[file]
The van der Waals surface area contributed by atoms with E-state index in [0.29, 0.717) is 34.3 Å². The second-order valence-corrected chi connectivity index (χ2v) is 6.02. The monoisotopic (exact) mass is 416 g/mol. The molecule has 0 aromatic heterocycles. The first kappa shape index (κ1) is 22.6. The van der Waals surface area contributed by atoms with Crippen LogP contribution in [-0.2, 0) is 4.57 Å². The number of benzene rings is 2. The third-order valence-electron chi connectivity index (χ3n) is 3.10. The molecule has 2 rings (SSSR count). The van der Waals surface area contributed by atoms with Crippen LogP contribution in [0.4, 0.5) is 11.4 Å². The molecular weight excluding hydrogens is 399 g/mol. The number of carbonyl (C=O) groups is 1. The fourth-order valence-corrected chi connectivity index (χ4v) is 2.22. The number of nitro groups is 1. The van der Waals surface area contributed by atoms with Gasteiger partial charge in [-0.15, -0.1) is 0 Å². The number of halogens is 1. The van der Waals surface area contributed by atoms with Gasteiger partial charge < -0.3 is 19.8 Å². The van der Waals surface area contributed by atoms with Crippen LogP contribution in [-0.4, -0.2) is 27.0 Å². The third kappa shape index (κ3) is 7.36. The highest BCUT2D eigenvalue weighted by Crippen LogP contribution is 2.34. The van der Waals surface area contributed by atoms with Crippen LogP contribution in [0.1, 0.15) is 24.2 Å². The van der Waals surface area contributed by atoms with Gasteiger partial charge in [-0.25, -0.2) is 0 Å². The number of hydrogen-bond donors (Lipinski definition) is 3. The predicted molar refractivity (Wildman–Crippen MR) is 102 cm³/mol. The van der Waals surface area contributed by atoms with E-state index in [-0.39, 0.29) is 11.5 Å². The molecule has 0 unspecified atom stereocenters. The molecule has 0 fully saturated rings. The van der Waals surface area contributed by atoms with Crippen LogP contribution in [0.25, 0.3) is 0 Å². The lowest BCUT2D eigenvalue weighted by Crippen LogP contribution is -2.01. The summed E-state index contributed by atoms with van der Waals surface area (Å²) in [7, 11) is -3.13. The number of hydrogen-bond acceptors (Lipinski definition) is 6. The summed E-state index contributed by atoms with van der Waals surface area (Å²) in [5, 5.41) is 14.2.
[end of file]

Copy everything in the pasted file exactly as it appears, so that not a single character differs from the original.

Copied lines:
The van der Waals surface area contributed by atoms with E-state index in [0.29, 0.717) is 34.3 Å². The second-order valence-corrected chi connectivity index (χ2v) is 6.02. The monoisotopic (exact) mass is 416 g/mol. The molecule has 0 aromatic heterocycles. The first kappa shape index (κ1) is 22.6. The van der Waals surface area contributed by atoms with Crippen LogP contribution in [-0.2, 0) is 4.57 Å². The number of benzene rings is 2. The third-order valence-electron chi connectivity index (χ3n) is 3.10. The molecule has 2 rings (SSSR count). The van der Waals surface area contributed by atoms with Crippen LogP contribution in [0.4, 0.5) is 11.4 Å². The molecular weight excluding hydrogens is 399 g/mol. The number of carbonyl (C=O) groups is 1. The fourth-order valence-corrected chi connectivity index (χ4v) is 2.22. The number of nitro groups is 1. The van der Waals surface area contributed by atoms with Gasteiger partial charge in [-0.15, -0.1) is 0 Å². The number of halogens is 1. The van der Waals surface area contributed by atoms with Gasteiger partial charge < -0.3 is 19.8 Å². The van der Waals surface area contributed by atoms with Crippen LogP contribution in [-0.4, -0.2) is 27.0 Å². The third kappa shape index (κ3) is 7.36. The highest BCUT2D eigenvalue weighted by Crippen LogP contribution is 2.34. The van der Waals surface area contributed by atoms with Crippen LogP contribution in [0.1, 0.15) is 24.2 Å². The van der Waals surface area contributed by atoms with Gasteiger partial charge in [-0.25, -0.2) is 0 Å². The number of hydrogen-bond donors (Lipinski definition) is 3. The predicted molar refractivity (Wildman–Crippen MR) is 102 cm³/mol. The van der Waals surface area contributed by atoms with E-state index in [-0.39, 0.29) is 11.5 Å². The molecule has 0 unspecified atom stereocenters. The molecule has 0 fully saturated rings. The van der Waals surface area contributed by atoms with Crippen LogP contribution in [0.25, 0.3) is 0 Å². The lowest BCUT2D eigenvalue weighted by Crippen LogP contribution is -2.01. The summed E-state index contributed by atoms with van der Waals surface area (Å²) in [7, 11) is -3.13. The number of hydrogen-bond acceptors (Lipinski definition) is 6. The summed E-state index contributed by atoms with van der Waals surface area (Å²) in [5, 5.41) is 14.2.